Did you know that data centers used by providers like Google/YouTube & Facebook account for almost 2% of all power consumed by the U.S.? Or roughly $4.5 billion worth of electricity.
When I go to work, I actually work. On and off during my breaks I might check out a news link or two. I even check out a YouTube video or two. But I lay low with my web usage and if there’s something that might take up some time, I bookmark it and check it out when I get home.
Home… keyword there.
CNN had an interesting report that talked about how Proctor & Gamble had to shut down specific access to parts of the internet because too many of their folk were hitting up streaming content sites.
They have 129k employees and apparently, despite being lenient with their company internet access, had to clamp down on certain activities to keep the company online.
It seems their folk were watching around 50,000 YouTube vids… a day! And streaming about 4,000 hours of Pandora.
I found it amazing that so many folk got that comfortable, but to some degree, I almost get it.
I always find it interesting when folk get comfortable with their surroundings to actually get to the point that their personal surfing habits shut down a company as huge as P&G.
I get the music streaming… and to a degree I get the YT watching. YouTube feeds 4 billion video views a day.
But dang, staff almost taking a company’s connectivity down is impressive. P&G uses YouTube so they didn’t shut down access to that point on the web, but they did restrict access to Netflix to help free up bandwidth. I’m befuddled about that one.
Some folk don’t have that kind of freedom either, so for those of you who do, you should appreciate it and not abuse the privilege.
One person I know worked at a company that actually tracked each user’s habits. And every time they visited a non-approved site, would find it blocked the very next time they went there. Other companies already lock down all but the minimal kinds of web access.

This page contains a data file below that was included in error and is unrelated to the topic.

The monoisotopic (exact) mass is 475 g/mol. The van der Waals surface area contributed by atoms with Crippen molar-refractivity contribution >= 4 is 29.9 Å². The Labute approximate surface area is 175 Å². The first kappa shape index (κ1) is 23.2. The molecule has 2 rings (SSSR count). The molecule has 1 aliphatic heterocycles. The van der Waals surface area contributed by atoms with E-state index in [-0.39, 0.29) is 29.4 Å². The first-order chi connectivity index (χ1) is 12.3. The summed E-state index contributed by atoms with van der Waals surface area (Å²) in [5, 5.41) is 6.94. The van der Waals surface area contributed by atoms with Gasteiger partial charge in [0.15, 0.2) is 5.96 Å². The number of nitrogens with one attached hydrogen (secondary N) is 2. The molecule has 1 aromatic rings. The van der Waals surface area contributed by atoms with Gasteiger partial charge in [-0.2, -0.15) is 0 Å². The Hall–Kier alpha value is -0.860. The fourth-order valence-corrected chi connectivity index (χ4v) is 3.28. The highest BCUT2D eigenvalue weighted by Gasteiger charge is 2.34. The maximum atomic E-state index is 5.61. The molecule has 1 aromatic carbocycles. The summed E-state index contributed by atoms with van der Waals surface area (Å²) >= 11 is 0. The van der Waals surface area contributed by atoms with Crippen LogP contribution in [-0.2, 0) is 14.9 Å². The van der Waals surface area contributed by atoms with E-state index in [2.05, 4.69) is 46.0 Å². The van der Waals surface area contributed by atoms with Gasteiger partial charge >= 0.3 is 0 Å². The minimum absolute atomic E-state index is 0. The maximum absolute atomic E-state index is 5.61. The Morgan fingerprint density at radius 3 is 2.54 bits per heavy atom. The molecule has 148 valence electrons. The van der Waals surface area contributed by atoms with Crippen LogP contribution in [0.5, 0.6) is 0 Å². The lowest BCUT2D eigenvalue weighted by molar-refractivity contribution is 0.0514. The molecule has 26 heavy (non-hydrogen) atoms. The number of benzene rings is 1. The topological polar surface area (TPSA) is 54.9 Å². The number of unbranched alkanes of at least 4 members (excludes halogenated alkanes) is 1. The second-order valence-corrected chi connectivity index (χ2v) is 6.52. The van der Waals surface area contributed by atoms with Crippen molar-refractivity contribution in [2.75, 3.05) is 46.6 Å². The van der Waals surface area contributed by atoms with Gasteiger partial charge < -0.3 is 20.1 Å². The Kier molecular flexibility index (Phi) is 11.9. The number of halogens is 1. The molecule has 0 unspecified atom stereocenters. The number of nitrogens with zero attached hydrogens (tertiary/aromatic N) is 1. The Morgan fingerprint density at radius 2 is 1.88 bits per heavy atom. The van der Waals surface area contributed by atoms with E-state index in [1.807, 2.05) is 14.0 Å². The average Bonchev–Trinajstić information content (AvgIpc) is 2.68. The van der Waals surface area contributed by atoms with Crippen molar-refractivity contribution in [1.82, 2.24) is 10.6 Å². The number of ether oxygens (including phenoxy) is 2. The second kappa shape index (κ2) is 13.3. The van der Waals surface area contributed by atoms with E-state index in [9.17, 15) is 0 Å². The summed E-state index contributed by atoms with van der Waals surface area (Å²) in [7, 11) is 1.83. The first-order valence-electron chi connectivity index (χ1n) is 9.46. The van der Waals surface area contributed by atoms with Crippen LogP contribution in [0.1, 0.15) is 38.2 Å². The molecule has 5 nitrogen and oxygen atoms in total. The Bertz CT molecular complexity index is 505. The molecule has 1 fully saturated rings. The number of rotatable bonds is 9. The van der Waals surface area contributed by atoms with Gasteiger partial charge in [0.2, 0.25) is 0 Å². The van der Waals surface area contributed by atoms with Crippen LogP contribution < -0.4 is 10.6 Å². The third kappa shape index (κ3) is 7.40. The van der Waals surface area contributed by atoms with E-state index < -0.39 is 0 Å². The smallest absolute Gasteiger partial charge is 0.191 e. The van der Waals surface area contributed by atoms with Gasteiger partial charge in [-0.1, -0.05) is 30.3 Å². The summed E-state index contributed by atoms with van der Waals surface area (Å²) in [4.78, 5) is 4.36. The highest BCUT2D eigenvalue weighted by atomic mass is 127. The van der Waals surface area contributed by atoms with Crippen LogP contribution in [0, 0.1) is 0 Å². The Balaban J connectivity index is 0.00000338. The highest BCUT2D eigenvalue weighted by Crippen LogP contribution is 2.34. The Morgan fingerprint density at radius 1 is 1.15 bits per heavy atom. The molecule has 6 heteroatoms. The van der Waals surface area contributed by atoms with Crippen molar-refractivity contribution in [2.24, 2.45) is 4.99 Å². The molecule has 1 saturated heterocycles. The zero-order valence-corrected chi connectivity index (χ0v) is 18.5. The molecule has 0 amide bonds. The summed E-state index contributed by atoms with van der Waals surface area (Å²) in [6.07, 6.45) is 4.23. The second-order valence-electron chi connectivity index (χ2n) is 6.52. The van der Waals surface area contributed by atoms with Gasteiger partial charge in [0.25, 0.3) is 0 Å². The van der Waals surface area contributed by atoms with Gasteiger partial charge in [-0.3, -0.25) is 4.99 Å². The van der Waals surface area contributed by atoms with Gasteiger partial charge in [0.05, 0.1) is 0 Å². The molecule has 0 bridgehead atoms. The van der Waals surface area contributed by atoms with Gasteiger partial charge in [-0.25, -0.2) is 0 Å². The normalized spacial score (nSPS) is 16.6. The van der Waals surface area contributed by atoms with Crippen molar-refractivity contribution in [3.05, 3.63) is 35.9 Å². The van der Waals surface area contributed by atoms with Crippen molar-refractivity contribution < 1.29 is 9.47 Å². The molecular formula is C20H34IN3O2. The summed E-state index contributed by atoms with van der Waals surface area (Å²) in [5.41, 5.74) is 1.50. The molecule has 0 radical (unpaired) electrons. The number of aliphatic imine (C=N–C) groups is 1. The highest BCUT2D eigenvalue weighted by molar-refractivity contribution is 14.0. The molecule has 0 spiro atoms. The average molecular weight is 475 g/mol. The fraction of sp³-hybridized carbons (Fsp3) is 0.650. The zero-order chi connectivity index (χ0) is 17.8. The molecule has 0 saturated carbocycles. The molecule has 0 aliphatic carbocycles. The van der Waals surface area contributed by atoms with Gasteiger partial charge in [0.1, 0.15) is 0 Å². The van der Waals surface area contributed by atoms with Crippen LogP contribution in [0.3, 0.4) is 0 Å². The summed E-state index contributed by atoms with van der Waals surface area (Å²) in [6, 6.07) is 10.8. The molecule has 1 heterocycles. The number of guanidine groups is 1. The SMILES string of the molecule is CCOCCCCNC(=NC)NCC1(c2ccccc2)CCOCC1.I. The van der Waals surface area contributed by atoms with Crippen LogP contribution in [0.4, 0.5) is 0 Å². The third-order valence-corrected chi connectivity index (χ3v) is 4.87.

You might want to review the internet policies of your company. Some companies have pretty strict enforcement and some companies use packet sniffers to track all their staff on the web. A buddy of mine worked for the state of Idaho and that state used to have a team of sniffers sitting in their darkened room, tracking everyone.
Even smartphones are cranking out the bandwidth, as usage is roughly doubling each year.
And here’s a thought… for all the environmental awareness that humanity is developing with recycling, turning off lights when not in use and such, these little deeds we all do to access all of our favored content like email, Facebook and Google’s products apparently takes its toll, with 2 billion web searches, email checks and such going on each day.
Recalling that $4 billion electric bill by content providers, I have to wonder if all our conservation is getting ahead of the game or not when it comes to using up our poor planet’s resources?
One of my favorite examples of saving power is that of leaving a light bulb on for 5 minutes without being the room.
If the estimated population of the United States, 312 million+ people, left a room for five minutes and left a light on, that adds up to 1.5 billion minutes of wasted energy. Or roughly a little over 3,000 years of unused light bulb usage… all from a mere five minutes.
A simple deed seems rather staggering if you think outside your own small box.
CNN Report: P&G Filters Internet Access to Employees.